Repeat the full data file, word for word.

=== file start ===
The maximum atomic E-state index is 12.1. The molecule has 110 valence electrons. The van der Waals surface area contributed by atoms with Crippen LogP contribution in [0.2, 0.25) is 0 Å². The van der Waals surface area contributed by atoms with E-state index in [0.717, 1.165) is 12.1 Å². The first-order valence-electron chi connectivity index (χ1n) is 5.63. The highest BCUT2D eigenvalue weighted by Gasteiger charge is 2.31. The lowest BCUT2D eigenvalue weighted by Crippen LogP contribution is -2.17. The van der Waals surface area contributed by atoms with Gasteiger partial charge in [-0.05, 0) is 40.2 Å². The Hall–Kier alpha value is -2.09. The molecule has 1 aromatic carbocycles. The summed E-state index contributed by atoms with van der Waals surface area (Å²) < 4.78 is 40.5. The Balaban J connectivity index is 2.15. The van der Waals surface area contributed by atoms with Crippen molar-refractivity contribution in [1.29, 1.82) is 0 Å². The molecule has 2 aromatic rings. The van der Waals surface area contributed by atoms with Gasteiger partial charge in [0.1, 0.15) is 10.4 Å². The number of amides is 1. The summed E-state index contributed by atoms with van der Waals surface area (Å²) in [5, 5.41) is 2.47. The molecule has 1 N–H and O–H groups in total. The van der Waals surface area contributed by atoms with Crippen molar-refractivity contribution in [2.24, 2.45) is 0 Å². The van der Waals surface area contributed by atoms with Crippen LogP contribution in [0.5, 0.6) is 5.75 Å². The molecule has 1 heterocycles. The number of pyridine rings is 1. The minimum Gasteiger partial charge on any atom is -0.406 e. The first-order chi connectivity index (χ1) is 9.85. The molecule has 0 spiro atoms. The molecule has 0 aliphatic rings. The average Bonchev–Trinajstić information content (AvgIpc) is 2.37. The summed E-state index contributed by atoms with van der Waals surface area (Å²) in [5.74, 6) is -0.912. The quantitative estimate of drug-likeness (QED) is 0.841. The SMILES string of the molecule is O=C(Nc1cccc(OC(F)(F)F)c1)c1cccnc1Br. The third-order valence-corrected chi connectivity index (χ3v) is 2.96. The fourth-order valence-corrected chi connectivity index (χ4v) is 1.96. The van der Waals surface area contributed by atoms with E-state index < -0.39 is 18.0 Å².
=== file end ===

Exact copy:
The maximum atomic E-state index is 12.1. The molecule has 110 valence electrons. The van der Waals surface area contributed by atoms with Crippen LogP contribution in [0.2, 0.25) is 0 Å². The van der Waals surface area contributed by atoms with E-state index in [0.717, 1.165) is 12.1 Å². The first-order valence-electron chi connectivity index (χ1n) is 5.63. The highest BCUT2D eigenvalue weighted by Gasteiger charge is 2.31. The lowest BCUT2D eigenvalue weighted by Crippen LogP contribution is -2.17. The van der Waals surface area contributed by atoms with Gasteiger partial charge in [-0.05, 0) is 40.2 Å². The Hall–Kier alpha value is -2.09. The molecule has 1 aromatic carbocycles. The summed E-state index contributed by atoms with van der Waals surface area (Å²) < 4.78 is 40.5. The Balaban J connectivity index is 2.15. The van der Waals surface area contributed by atoms with Crippen molar-refractivity contribution in [1.29, 1.82) is 0 Å². The molecule has 2 aromatic rings. The van der Waals surface area contributed by atoms with Gasteiger partial charge in [0.1, 0.15) is 10.4 Å². The number of amides is 1. The summed E-state index contributed by atoms with van der Waals surface area (Å²) in [5, 5.41) is 2.47. The molecule has 1 N–H and O–H groups in total. The van der Waals surface area contributed by atoms with Crippen molar-refractivity contribution in [2.24, 2.45) is 0 Å². The van der Waals surface area contributed by atoms with Crippen LogP contribution in [0.5, 0.6) is 5.75 Å². The molecule has 1 heterocycles. The number of pyridine rings is 1. The minimum Gasteiger partial charge on any atom is -0.406 e. The first-order chi connectivity index (χ1) is 9.85. The molecule has 0 spiro atoms. The molecule has 0 aliphatic rings. The average Bonchev–Trinajstić information content (AvgIpc) is 2.37. The summed E-state index contributed by atoms with van der Waals surface area (Å²) in [5.74, 6) is -0.912. The quantitative estimate of drug-likeness (QED) is 0.841. The SMILES string of the molecule is O=C(Nc1cccc(OC(F)(F)F)c1)c1cccnc1Br. The third-order valence-corrected chi connectivity index (χ3v) is 2.96. The fourth-order valence-corrected chi connectivity index (χ4v) is 1.96. The van der Waals surface area contributed by atoms with E-state index < -0.39 is 18.0 Å².